We seek to encourage our church in reading, studying, and living out Scripture in our daily lives. This study guide is designed to correspond to Sunday’s sermon (Dec. 3rd) [Listen Here]. Read through this lesson on your own or with a small group.
The concept of “sacrifice” in the Bible is a pretty loaded topic. It could mean the burnt offerings the Jews offered to God under the Mosaic Law, the sacrificial atonement that Jesus made on the cross,the self-sacrificial attitude Christians are to display as they follow the Christ, or even just giving up some portion of our earthly treasure to provide for others. This week, we are going to talk about that last definition, and what it means to step up to spreading the message of the gospel through how we spend our money and value our possessions.
- If he is truly all-powerful and outside of any sort of earthly need, why does God demand such expensive sacrifices from His people?
- What are some ways that we can “pollute the offering table” than turn around and pretend like we have done nothing wrong?
- What is the modern day equivalent of offering a lame or diseased animal as a sacrifice?
- Ignoring his true intentions revealed to us by the author, do you feel as though you might agree with Judas in this story?
- What do you imagine the mood was like in this home, knowing that Lazarus was dead not too long before this?
- What does Jesus mean in verse 8? Is he declaring that the poor are less important than Him?
- There are many different views on how a Christian should use their money in relation to the church. Some people give to specific charities, some give when they feel like they have enough to give, some give a constant %10. How do you feel people should view money and financial responsibility toward the mission of the church?
- What resources, aside from money, can we use to serve the church?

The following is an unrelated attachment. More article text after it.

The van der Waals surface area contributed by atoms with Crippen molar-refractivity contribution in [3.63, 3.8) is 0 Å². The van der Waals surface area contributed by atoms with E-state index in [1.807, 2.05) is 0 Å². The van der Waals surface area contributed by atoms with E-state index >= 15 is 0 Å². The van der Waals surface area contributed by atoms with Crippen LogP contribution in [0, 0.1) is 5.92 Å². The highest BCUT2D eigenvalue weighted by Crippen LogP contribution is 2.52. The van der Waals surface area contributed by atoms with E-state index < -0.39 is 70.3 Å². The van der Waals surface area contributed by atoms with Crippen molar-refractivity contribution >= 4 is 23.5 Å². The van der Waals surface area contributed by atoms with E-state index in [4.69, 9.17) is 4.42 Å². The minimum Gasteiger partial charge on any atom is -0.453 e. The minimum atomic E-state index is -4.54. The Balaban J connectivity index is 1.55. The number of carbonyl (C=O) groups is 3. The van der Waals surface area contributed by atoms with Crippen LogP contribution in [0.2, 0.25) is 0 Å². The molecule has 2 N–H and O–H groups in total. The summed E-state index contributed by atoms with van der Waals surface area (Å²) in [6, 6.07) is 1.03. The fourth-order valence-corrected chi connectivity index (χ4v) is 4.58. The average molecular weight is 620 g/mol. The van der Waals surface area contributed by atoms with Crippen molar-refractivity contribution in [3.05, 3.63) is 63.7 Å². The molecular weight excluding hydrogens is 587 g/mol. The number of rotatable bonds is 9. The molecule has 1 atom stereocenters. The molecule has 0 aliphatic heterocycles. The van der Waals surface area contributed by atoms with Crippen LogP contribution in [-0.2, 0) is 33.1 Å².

- What is your “expensive perfume” from the story in John? Would you have a hard time using the things you find valuable as a way to worship, like Mary?
In Matthew 6, Jesus declares that “where your treasure is, there your heart will be also.” When Mary uses her treasure to serve Jesus, her heart is in the right place. Judas outwardly claims to have a heart for the needy, but his heart was truly for himself. It seems that not only do our actions matter, but the attitude with which we do them, as well.
When you use your wealth and possessions to serve others, it is with a sacrificial heart? Are you seeking not only to provide for the church, but also to bring glory to God? This week, examine your sense of generosity and take steps to uncover where your heart truly lies.
Pray for opportunities to live sacrificially. Pray that your heart is in the right place, so that God will see fit to open up the storehouses of heaven and use you as a way to bring the gospel of contentment to those who don’t yet know who He is. Pray for assistance in realigning any selfish motives you have when considering how to use the money and valuables you have received from God.